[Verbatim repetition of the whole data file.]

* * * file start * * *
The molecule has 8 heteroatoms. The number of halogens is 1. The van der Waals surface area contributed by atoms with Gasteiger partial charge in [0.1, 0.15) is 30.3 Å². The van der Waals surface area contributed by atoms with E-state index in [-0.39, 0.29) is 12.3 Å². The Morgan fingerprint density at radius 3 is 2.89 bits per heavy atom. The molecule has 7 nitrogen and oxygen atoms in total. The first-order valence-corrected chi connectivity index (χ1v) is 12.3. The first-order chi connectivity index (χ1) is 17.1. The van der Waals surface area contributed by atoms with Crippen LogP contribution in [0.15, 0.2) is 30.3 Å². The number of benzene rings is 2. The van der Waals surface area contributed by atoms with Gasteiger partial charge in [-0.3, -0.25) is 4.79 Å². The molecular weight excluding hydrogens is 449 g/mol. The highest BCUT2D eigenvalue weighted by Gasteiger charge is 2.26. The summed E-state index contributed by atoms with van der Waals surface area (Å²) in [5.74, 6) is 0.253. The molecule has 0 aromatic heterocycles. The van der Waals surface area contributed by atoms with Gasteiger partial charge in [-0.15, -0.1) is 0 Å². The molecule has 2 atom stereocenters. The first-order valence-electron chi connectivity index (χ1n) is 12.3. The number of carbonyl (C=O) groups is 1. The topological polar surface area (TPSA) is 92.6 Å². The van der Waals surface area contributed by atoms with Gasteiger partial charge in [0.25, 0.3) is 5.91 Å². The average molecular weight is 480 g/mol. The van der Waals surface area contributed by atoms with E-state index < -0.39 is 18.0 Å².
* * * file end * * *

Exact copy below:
The molecule has 8 heteroatoms. The number of halogens is 1. The van der Waals surface area contributed by atoms with Gasteiger partial charge in [0.1, 0.15) is 30.3 Å². The van der Waals surface area contributed by atoms with E-state index in [-0.39, 0.29) is 12.3 Å². The Morgan fingerprint density at radius 3 is 2.89 bits per heavy atom. The molecule has 7 nitrogen and oxygen atoms in total. The first-order valence-corrected chi connectivity index (χ1v) is 12.3. The first-order chi connectivity index (χ1) is 17.1. The van der Waals surface area contributed by atoms with Crippen LogP contribution in [0.15, 0.2) is 30.3 Å². The number of benzene rings is 2. The van der Waals surface area contributed by atoms with Gasteiger partial charge in [-0.3, -0.25) is 4.79 Å². The molecular weight excluding hydrogens is 449 g/mol. The highest BCUT2D eigenvalue weighted by Gasteiger charge is 2.26. The summed E-state index contributed by atoms with van der Waals surface area (Å²) in [5.74, 6) is 0.253. The molecule has 0 aromatic heterocycles. The van der Waals surface area contributed by atoms with Gasteiger partial charge in [-0.15, -0.1) is 0 Å². The molecule has 2 atom stereocenters. The first-order valence-electron chi connectivity index (χ1n) is 12.3. The number of carbonyl (C=O) groups is 1. The topological polar surface area (TPSA) is 92.6 Å². The van der Waals surface area contributed by atoms with Gasteiger partial charge in [0.25, 0.3) is 5.91 Å². The average molecular weight is 480 g/mol. The van der Waals surface area contributed by atoms with E-state index < -0.39 is 18.0 Å².